By: Curt Sampson
Weighing in on Rick Reilly’s new book – Commander in Cheat (Hachette Books 2019) is to skate on thin ice, for in these troubled times, expressing the wrong opinion of the Leader of the Free World can get you disinvited from Thanksgiving dinner and left out of the will, while agreement can cause people to re-discover just how wonderful you really are.
It all depends on your pre-existing condition.
Donald J. Trump polarizes as a person and as a President, but he’s a golfer, too, and that’s what Rick’s book is about. It’s not about how Trump cheats on his wives, which is no secret, or on his taxes, which seems possible, given that he’s the first President who won’t let us have a peek at his returns – but instead focuses on how POTUS plays the Greatest Game. Which is not the greatest.
Whether or not you want to hear or read the funny but chilling incidents and anecdotes in CIC, at least the author’s opinions are well-informed: he’s played a lot of golf with Donald John. And you’re in good hands as a reader with Reilly, who led Sports Illustrated to its heyday, back when he wrote the magazine’s don’t-miss-it back page column.
As for me: this is the moment for disclosing fully. Back in 2012, I employed a clever strategy – I wrote a check to a publicist—and thus got the Don’s endorsement for a book I wrote called The War by the Shore. The publisher naturally splashed it on the cover. “A great read! Another great book by…” – you’re familiar with this kind of thing. Although I am unaware of any Trump bump from the blurb, it was suggested to me by his assistant that I consider writing my next book about himself, with the focus on how he gives back to the game, as they say. Pass, I said, although my mortgagor and my creditors would have agreed that I needed the money.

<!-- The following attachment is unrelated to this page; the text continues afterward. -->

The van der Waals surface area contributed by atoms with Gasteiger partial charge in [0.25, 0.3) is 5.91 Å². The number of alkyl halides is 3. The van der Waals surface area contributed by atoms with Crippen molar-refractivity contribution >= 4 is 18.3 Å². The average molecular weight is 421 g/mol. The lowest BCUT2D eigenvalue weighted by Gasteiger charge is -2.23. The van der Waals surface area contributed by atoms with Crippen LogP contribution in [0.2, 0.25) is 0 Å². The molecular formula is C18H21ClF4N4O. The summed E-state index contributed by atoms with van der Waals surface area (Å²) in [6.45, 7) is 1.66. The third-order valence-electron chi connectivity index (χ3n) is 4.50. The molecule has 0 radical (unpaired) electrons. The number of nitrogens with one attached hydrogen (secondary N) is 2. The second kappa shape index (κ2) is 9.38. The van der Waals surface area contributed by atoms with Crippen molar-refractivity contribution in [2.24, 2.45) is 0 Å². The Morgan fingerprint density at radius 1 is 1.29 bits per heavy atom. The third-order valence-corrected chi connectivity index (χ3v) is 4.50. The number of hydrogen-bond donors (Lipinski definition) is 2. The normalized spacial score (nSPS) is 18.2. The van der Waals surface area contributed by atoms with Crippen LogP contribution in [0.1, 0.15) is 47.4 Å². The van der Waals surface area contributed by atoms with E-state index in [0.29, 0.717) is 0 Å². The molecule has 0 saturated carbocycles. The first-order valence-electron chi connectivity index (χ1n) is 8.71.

I have a pre-existing condition of not trusting this man, or his hair.
But forty-something percent of the country obviously does not agree with me. I called a Dallas-area golf pro for help on this topic, because he is both a proud member of the forty-somethings, and he is an absolute stickler regarding the rules. When Tiger Woods took an illegal drop at the Masters a couple of years ago and was penalized two shots instead of being disqualified, my friend muttered about it for days afterward.
I told him I’d been reading Commander in Cheat, and…
“Oh, I guess it’s about Bill Clinton,” the pro said, pretending not to know about Commander in Cheat or its subject. I had my answer regarding how he reconciled his ideals with his politics.
“No,” I replied. “They’re not publishing books about someone who is four Presidents and six administrations ago.”
Most of us in and around the golf business think it’s wonderful that we have another golfer in the White House. It’s a compliment to our game that the smart, competent men who lead the executive branch of the federal government find distraction and fun in it. Our last non-golfer was Jimmy Carter, forty-odd years ago. Carter’s strings were wound too tight; he probably could have used a beer and nine holes. Two beers.
But the way Trump does golf makes me think he doesn’t understand it. As the President has said ad infinitum, he’s all about winning. But golf is all about failure. A little something goes wrong in every round, if not on every hole or in every shot, and if you play in tournaments, you will win very few compared to the number you play.
So, Trump openly and cheerfully kicks his ball into a better lie in order to keep his score down and his wins up. I’d feel more kinship with him if he’d take his lumps, and his three-putts, just like the rest of us.